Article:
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Scientists announce 'holy grail' breakthrough that could provide 'limitless clean energy'
Featured Image Credit: Roman Lacheev / Alamy Stock Photo/Dino Fracchia / Alamy Stock Photo

Scientists announce 'holy grail' breakthrough that could provide 'limitless clean energy'

Nuclear fusion is a great hope for the world going forward, and scientists in the USA just announced a major breakthrough

Scientists in the US have hailed a major breakthrough in their efforts to create nuclear fusion.

You’ll have to bear with us here, because it’s a pretty complex thing to get your head around, but it could have some huge implications for how energy is created in the future.

After all, it’s not rocket science, but it is arguably just as complicated as that.

The idea has been a preoccupation of physicists for years because – if it can be worked – it could provide an almost endless amount of clean energy, which could change the current trajectory of the world – certainly with regards to the environmental challenges we face.

This Tuesday (13 December) could go down as the day that this battle turned in our favour, as scientists announced that they managed to get more energy out of a fusion experiment than was put into it.

It might not sound that exciting, but honestly, that is seriously big news.

Nuclear fusion could be the 'holy grail' of energy production.
Zoonar GmbH/Alamy

The experiment in question was performed at the National Ignition Facility at the Lawrence Livermore National Laboratory (LLNL) in California, and could evidence that scientists are closer than ever to unleashing the ‘holy grail’ of energy for the world.

The idea is that pairs of light atoms are forced together to create a load of energy through ‘fusion’. As one of the scientists pointed out, this is similar to the reaction that takes place in our sun.

Nuclear fission – which is used in modern nuclear power – is the division of atoms to release energy, is the opposite of this method.

That’s problematic because whilst nuclear is broadly cleaner than forms of energy such as fossil fuels, it does create a lot of waste that is radioactive and dangerous, meaning it has to be stored very carefully for a very long time.

In the case of nuclear fusion, there is a lot of energy created and only a very small and short-lived amount of nuclear waste.

What’s more, it produces no greenhouse gas emissions, meaning that climate impact is zero.

That’s why this is so huge.

Stock photograph of a fusion reactor.
Cultura Creative RF/Alamy Stock Photo

Unfortunately, the problem is that these experiments in forcing the elements together and keeping them together require huge amounts of temperature and pressure.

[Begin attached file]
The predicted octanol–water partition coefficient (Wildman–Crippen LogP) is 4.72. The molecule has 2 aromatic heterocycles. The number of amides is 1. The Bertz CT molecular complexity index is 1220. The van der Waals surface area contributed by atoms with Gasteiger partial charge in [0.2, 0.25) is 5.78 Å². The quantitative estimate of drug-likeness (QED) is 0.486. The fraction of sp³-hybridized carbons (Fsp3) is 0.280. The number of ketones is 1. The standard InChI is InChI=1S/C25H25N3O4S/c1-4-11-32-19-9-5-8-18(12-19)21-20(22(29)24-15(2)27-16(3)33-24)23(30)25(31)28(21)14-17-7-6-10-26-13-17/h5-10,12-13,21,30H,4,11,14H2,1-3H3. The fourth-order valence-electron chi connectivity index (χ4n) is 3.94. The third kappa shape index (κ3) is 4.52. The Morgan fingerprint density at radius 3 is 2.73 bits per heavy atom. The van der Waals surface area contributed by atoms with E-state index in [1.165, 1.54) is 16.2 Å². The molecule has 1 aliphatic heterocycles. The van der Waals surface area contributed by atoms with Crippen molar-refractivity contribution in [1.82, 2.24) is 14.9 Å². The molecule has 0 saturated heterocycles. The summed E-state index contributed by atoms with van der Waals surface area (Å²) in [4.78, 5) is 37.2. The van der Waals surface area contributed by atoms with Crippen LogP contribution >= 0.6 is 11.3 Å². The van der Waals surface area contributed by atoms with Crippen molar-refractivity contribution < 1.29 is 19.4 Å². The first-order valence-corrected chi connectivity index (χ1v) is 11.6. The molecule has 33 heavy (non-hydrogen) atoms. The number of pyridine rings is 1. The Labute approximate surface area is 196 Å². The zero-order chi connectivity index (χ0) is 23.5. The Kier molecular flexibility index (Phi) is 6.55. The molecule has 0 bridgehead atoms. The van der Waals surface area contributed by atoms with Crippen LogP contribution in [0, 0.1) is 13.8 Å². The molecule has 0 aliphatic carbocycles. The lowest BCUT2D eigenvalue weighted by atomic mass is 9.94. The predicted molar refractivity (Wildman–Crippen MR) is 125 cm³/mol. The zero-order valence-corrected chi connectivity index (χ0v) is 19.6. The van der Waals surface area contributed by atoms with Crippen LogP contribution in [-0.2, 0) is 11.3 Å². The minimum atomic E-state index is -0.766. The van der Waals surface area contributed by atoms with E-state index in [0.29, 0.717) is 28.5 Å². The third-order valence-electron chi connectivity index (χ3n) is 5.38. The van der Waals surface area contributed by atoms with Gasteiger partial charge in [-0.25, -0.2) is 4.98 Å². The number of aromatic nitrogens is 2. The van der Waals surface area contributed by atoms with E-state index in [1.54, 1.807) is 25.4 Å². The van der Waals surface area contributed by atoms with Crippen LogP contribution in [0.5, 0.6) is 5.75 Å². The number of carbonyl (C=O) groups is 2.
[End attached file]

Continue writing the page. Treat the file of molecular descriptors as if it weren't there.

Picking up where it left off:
Until today, no experiment had managed to get more energy out than was put in. Again, that’s why this is seriously big news.

This experiment – which cost $3.5 billion – saw a small amount of hydrogen heated and compressed by 192 hugely powerful laser beams.

The hydrogen was heated to 100 million Celsius – hotter than the centre of the sun – and compressed to more than 100 billion earth atmospheres.

In these conditions, the hydrogen collapses in on itself, the atoms fuse and energy is released.

Professor Jeremy P. Chittenden from Imperial College London called the experiment a ‘true breakthrough moment’ which proves that nuclear fusion ‘can indeed be achieved’.

Oxford University’s Professor Gianluca Gregori told BBC News: "Today's success rests upon the work done by many scientists in the US, UK and around the world.

“With ignition now achieved, not only fusion energy is unlocked, but also a door is opening to new science."

There's a long way to go, but we're closer than we were yesterday.
sakkmesterke/Alamy Stock Photo

However, there’s a long way left yet.

Chittenden warned that the experiment cost billions and only produced enough energy to boil 10 or 15 kettles.

He said: "If we want to get a power station [up and running], it may be that we have to perform these experiments once every second. And currently it's a day in between experiments".

Furthermore, even though the experiment got more energy out than the laser put into it, that did not include the power needed to make the lasers do their work.

That was a lot more than was produced from the fusion reaction.

So, there’s definitely work to do, but it’s still a start, and the future might look a little brighter than it did yesterday.

Topics: World News, Science, US News, Climate Change, Environment, Technology